One does not have to follow the charts to have an idea of what’s going on in the music world. Any mall or club that you walk in, any restaurant you dine at and any fun Instagram story will tell you what’s hip and what’s trending. We have entered a new era of escapism — one that is being increasingly split down the middle. There seem to be two very different schools of entertainment – the cerebral and the irreverent. Unfortunately, Over Seas fails to do justice to neither of these forms of escapism.
Aakash Ravikrishnan, aka AAKASH, is just one of the many producers who have been infatuated with the trend of music curation through collaboration. His goal to mirror DJ Khaled comes through in every aspect of his approach to production and features. He rode in on his breakthrough single, ‘Wazan Hai’ featuring MC Altaf and D’Evil showcased his knack for creating enjoyable albeit generic hip hop songs that cast massive nets over the hip hop scene.
However, his debut full-length album Over Seas is a shallow attempt at apeing the trap and emo rap hits in the west. The gargantuan 16-track album is firmly rooted in trap cliche’s, and half-hearted attempts at being trendy. Aakash’s production choices on almost all tracks feature shallow trap beats with booming bass and skipping hi-hats with a simple set of keys on loop. Each track features either a prominent or up and coming rapper in the nation and aims to provide a platform to elevate their skills as lyricists and MCs. Unfortunately, the lyrics and flow of these rappers do little to nothing in the way of adding anything of substance to the stale production.
Over Seas, in essence, is a party record – or atleast it hopes to be one. A bulk of the album features rappers lazily crooning about how much they like to party, drink alcohol and smoke marijuana. ‘Marley’ with Bombay Lokal features his lazy, phoned-in lyrics and flow which tries so hard to be a drinking song. Unfortunately, the tedious beats and braindead lyricism take anything enjoyable out of the activity. The following track, ‘Bounce’ with Dopeadelicz is a Tamil rap song which features possibly the worst chorus to be written in a long time: “Bounce, Bounce /Let’s make the crowd shake / Bounce, Bounce / Like it’s an earthquake”. The lyrical atrocities continue on the cannabis obsessed songs ‘Game Over’ and ‘Running Through Mumbai’. The latter features the cringe-worthy opener, “Ring around the rosies, pocket full of OG / Everbody know me, But I been feeling lonely”. The generic bassline and rattling hi-hats are reminiscent of the early days of Dr. Dre and Snoop Dogg. However, these are two artists who embraced cannabis culture and churned out tracks with forward-thinking and intricate production and witty lyricism.
It is at this point in the album that we get a peek behind the curtain of what’s actually going on. Over Seas is an album that appears to be designed by a committee after surveying tracks that seem to appeal to party-goers and the lowest common denominator without understanding the essence of what makes a track enjoyable and catchy. There is an abundance of party and drinking/drug-related songs that are enjoyable and loved by the general public out there. In contrast, most tracks on the album are a chore to get through as they offer little in the way of mildly enjoyable bars or beats. Over Seas is exactly what happened back in the 90s when hundreds of filmmakers made pale imitations of Tarantino’s Pulp Fiction without having the faintest clue of what made the movie so great. Over Seas‘ desperation to be a party mix makes it come off as an album with a mid-life crisis.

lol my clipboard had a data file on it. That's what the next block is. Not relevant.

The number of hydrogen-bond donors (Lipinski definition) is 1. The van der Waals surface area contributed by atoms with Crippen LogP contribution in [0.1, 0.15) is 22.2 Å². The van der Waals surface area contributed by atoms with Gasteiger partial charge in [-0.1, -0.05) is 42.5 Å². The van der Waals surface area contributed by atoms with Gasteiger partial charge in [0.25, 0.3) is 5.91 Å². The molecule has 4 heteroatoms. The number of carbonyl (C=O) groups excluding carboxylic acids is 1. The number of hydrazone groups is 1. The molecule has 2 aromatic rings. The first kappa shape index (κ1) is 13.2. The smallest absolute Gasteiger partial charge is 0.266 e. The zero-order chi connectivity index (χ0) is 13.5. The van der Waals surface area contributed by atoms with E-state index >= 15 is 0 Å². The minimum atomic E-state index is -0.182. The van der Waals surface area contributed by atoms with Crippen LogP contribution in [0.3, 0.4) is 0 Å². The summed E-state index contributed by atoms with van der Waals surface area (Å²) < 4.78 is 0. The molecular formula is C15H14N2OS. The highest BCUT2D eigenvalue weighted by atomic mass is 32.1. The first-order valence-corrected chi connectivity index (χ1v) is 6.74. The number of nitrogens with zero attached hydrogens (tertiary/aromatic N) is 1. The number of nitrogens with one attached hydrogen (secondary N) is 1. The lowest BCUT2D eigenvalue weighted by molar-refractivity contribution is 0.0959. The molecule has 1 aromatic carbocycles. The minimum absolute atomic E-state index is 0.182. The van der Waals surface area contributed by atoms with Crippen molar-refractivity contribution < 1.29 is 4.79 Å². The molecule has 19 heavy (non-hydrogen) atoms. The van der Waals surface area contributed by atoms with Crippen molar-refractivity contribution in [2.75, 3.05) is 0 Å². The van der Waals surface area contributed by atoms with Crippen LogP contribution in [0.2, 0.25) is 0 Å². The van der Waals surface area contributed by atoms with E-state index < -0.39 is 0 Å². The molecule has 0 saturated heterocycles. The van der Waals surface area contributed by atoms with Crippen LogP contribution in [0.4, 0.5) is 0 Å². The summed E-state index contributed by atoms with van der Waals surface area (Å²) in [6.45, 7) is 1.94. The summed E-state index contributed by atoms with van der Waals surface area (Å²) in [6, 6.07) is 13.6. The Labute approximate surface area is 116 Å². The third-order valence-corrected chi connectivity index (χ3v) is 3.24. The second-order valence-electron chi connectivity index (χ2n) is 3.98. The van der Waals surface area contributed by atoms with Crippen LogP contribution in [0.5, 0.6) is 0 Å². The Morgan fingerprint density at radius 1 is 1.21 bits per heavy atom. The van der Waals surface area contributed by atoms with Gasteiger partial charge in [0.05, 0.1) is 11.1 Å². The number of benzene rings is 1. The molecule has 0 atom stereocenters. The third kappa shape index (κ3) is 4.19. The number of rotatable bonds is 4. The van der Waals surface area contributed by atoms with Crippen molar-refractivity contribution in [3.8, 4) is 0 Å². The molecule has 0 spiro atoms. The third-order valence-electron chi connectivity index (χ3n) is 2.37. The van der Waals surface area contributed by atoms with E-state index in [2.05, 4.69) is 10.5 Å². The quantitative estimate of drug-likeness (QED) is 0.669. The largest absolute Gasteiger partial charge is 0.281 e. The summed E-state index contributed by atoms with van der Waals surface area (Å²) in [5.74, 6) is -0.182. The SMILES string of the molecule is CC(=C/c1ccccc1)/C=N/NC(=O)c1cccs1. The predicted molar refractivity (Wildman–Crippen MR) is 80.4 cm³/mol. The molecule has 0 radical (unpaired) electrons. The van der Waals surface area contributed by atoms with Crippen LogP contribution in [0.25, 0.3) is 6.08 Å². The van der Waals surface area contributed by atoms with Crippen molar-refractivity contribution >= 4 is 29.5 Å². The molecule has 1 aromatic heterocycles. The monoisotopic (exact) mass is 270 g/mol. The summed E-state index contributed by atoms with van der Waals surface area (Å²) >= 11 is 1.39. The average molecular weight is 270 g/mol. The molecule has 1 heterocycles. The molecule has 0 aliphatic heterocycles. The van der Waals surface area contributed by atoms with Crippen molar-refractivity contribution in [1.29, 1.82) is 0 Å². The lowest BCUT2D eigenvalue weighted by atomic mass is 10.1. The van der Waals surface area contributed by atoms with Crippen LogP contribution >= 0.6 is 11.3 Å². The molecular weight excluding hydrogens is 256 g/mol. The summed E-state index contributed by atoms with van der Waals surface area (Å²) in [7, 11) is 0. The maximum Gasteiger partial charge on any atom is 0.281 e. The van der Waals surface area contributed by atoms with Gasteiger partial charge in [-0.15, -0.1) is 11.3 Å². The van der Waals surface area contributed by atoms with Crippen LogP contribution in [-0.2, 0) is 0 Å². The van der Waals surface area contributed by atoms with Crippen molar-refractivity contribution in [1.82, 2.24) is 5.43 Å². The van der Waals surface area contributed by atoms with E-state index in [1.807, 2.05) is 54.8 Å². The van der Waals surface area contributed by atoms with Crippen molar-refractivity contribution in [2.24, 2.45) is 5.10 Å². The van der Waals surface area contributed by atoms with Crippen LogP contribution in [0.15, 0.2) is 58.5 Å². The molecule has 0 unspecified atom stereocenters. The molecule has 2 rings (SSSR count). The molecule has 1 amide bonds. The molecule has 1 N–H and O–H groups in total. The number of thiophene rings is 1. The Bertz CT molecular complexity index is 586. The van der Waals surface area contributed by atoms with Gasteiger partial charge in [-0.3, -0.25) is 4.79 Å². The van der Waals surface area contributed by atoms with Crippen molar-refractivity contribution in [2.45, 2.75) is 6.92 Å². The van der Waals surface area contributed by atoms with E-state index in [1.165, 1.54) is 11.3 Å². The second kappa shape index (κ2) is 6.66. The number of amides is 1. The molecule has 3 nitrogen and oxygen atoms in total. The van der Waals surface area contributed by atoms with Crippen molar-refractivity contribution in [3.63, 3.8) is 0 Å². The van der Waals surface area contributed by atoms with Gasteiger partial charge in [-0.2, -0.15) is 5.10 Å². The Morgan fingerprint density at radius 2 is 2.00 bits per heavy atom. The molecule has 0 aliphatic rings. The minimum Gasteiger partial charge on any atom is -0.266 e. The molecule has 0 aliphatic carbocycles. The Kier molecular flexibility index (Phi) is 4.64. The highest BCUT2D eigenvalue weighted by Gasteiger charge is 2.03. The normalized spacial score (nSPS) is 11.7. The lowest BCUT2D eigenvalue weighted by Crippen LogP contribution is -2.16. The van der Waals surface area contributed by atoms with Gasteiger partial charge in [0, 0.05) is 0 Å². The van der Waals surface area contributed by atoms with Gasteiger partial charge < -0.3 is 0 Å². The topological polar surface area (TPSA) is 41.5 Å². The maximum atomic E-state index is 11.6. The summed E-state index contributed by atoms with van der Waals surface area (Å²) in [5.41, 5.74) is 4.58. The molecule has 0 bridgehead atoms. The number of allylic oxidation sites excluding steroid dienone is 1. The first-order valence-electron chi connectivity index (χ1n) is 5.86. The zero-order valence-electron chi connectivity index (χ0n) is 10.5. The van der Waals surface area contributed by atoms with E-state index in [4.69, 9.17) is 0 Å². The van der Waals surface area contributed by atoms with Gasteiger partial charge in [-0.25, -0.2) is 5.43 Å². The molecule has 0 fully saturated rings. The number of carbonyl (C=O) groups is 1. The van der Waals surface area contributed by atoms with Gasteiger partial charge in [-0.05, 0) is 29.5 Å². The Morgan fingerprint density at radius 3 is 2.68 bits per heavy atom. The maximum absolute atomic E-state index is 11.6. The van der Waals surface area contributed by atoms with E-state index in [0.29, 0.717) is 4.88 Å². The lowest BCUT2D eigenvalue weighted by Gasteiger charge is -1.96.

There are places where we see some of the features trying to reanimate dead production. We get a couple of aggressive gangsta rap cuts like ‘Darr’ with Dogz Music and ‘Kaala Jaadu’ with November. The features bring a lot of clever wordplays, flow changes, and internal rhymes to keep the tracks brimming with energy. We also get philosophical and introspective tracks like the opener ‘Khamkha’ with Sahir and ‘Khauf’ with Maharya. The former sticks out like a sore thumb from the rest of the album with its incorporation of strings and catchy melodies. The tracks reach some emotional peaks with their personal and intimate lyricism which seem to be a meditation on fame, relevance and even on party culture.
The final batch of tracks are admittedly enjoyable and well-crafted tracks. ‘Aadatein’ with Dee MC wth her melodious vocals and bilingual lyrics approaches cannabis party culture tastefully. The harmonies and dreamy production make it the most enjoyable track on the album. ‘Udh Chale’ disowns the aesthetic of the rest of the album with an indie pop/alt-rock inspired instrumental. Bonz N Robz and Sid J come through with engaging flows and tight, motivational wordplay.
In a nutshell, Over Seas is a well-intentioned album without focus or a direction. Playing the part of DJ Khaled, Aakash loses sight of making a cohesive and enjoyable album. With a few exceptions, the many features fail to bring anything new or exciting to the table. The beats seem to be replicated across most tracks with minor tweaks and changes. The album’s tiresome obsession with partying makes it fall flat on its face. Cutting out most of the fat of this mammoth album and presenting us with just the bare essentials would have done favours to a lot of people.
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